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Space Tourism to resume at US $20 million per ticket

By

June 4, 2004

Space tourism is on the road to recovery with civilians - or at least the select few who can afford the price tag and the physical demands of space travel - expected to be part of tourist flights to the International Space Station in 2004 or 2005.

US company Space Adventures and the Russian Aviation and Space Agency recently announced an agreement to secure the two seats aboard a Soyuz rocket, the first such move since a moratorium on space tourism was imposed after the Columbia shuttle disaster.

Those with large enough bank accounts to obtain a US$20 million ticket will follow the first space tourists Denis Tito and Mark Shuttleworth, each of whom paid around the same amount for their respective journeys into orbit.

Further details are not yet available and the plan is still subject to approval from NASA and the European partners in the space station.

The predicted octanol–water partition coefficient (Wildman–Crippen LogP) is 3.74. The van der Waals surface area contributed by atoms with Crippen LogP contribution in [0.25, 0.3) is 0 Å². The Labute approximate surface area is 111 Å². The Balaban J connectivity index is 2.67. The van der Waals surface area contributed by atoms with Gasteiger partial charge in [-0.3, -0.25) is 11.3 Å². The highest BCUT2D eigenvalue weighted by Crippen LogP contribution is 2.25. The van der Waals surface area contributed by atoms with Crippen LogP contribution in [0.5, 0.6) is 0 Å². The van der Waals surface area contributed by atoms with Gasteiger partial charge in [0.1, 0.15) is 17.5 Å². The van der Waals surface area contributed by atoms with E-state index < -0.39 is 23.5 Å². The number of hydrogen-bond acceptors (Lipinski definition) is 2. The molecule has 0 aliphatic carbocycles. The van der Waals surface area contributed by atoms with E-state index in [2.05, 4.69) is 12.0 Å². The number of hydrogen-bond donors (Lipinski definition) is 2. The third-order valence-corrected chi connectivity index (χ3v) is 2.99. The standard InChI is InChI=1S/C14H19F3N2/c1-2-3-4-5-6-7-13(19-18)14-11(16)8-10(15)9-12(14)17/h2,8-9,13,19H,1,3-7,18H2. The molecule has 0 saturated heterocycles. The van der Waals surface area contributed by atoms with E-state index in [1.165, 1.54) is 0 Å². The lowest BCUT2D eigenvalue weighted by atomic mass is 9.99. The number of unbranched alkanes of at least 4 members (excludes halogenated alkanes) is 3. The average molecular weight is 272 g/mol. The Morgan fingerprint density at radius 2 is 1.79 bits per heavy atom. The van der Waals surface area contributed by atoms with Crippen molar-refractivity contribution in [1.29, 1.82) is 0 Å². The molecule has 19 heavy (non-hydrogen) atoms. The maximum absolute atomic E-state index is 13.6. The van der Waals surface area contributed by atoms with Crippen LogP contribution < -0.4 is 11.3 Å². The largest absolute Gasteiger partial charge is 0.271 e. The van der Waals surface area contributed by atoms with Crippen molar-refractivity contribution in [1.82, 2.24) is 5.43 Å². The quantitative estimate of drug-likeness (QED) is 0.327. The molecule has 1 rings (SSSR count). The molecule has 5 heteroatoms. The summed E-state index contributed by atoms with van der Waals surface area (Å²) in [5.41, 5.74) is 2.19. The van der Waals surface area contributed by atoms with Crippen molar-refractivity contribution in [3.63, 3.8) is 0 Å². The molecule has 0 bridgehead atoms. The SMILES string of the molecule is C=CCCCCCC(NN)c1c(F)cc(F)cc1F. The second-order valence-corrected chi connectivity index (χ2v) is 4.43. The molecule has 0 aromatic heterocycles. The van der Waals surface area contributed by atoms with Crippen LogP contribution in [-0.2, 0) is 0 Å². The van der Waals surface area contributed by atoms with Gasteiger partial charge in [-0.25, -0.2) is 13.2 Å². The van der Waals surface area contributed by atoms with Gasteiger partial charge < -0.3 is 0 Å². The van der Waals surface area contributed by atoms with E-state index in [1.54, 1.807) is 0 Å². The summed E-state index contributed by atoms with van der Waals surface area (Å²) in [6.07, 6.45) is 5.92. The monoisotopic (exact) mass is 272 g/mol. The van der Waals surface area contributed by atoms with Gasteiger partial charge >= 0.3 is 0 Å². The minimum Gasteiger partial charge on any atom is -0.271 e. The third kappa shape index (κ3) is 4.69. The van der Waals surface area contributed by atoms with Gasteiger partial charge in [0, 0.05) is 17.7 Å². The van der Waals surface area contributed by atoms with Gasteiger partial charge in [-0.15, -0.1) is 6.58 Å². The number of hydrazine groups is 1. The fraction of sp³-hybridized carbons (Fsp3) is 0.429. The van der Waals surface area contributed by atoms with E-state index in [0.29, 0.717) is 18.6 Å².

For more on Mark Shuttleworth and the cramped "holiday" experience facing current space tourists, plus a look at the future of space tourism, see Gizmag article 1318.

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About the Author
Mike Hanlon Mike grew up thinking he would become a mathematician, accidentally started motorcycle racing, got a job writing road tests for a motorcycle magazine while at university, and became a writer. As a travelling photojournalist during his early career, his work was published in a dozen languages across 20+ countries. He went on to edit or manage over 50 print publications, with target audiences ranging from pensioners to plumbers, many different sports, many car and motorcycle magazines, with many more in the fields of communication - narrow subject magazines on topics such as advertising, marketing, visual communications, design, presentation and direct marketing. Then came the internet and Mike managed internet projects for Australia's largest multimedia company, Telstra.com.au (Australia's largest Telco), Seek.com.au (Australia's largest employment site), top100.com.au, hitwise.com, and a dozen other internet start-ups before founding Gizmag in 2002. Now he writes and thinks. All articles by Mike Hanlon
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